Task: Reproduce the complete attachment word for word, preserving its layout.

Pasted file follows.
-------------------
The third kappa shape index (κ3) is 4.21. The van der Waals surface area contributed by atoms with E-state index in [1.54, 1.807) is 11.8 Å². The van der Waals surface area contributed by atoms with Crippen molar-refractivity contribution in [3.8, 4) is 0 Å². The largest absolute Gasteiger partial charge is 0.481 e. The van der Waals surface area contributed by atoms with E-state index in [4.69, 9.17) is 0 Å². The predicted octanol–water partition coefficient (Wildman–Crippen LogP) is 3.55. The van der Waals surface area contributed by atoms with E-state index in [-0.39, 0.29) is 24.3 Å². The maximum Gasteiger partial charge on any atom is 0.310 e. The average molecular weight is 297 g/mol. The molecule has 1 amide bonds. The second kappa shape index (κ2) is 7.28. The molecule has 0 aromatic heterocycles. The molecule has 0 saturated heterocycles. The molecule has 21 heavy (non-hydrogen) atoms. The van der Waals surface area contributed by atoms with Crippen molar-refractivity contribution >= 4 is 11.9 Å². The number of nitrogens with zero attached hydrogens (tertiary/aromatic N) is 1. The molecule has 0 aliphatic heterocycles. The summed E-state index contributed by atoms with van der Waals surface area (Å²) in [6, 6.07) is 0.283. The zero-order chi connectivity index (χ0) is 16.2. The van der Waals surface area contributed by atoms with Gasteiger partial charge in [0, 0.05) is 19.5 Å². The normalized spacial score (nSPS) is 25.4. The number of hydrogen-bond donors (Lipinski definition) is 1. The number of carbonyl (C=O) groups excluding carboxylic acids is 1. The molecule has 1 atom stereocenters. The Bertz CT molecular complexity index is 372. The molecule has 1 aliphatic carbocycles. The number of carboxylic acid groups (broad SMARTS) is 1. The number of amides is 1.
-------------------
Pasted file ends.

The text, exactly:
The third kappa shape index (κ3) is 4.21. The van der Waals surface area contributed by atoms with E-state index in [1.54, 1.807) is 11.8 Å². The van der Waals surface area contributed by atoms with Crippen molar-refractivity contribution in [3.8, 4) is 0 Å². The largest absolute Gasteiger partial charge is 0.481 e. The van der Waals surface area contributed by atoms with E-state index in [4.69, 9.17) is 0 Å². The predicted octanol–water partition coefficient (Wildman–Crippen LogP) is 3.55. The van der Waals surface area contributed by atoms with E-state index in [-0.39, 0.29) is 24.3 Å². The maximum Gasteiger partial charge on any atom is 0.310 e. The average molecular weight is 297 g/mol. The molecule has 1 amide bonds. The second kappa shape index (κ2) is 7.28. The molecule has 0 aromatic heterocycles. The molecule has 0 saturated heterocycles. The molecule has 21 heavy (non-hydrogen) atoms. The van der Waals surface area contributed by atoms with Crippen molar-refractivity contribution >= 4 is 11.9 Å². The number of nitrogens with zero attached hydrogens (tertiary/aromatic N) is 1. The molecule has 0 aliphatic heterocycles. The summed E-state index contributed by atoms with van der Waals surface area (Å²) in [6, 6.07) is 0.283. The zero-order chi connectivity index (χ0) is 16.2. The van der Waals surface area contributed by atoms with Gasteiger partial charge in [0, 0.05) is 19.5 Å². The normalized spacial score (nSPS) is 25.4. The number of hydrogen-bond donors (Lipinski definition) is 1. The number of carbonyl (C=O) groups excluding carboxylic acids is 1. The molecule has 1 atom stereocenters. The Bertz CT molecular complexity index is 372. The molecule has 1 aliphatic carbocycles. The number of carboxylic acid groups (broad SMARTS) is 1. The number of amides is 1.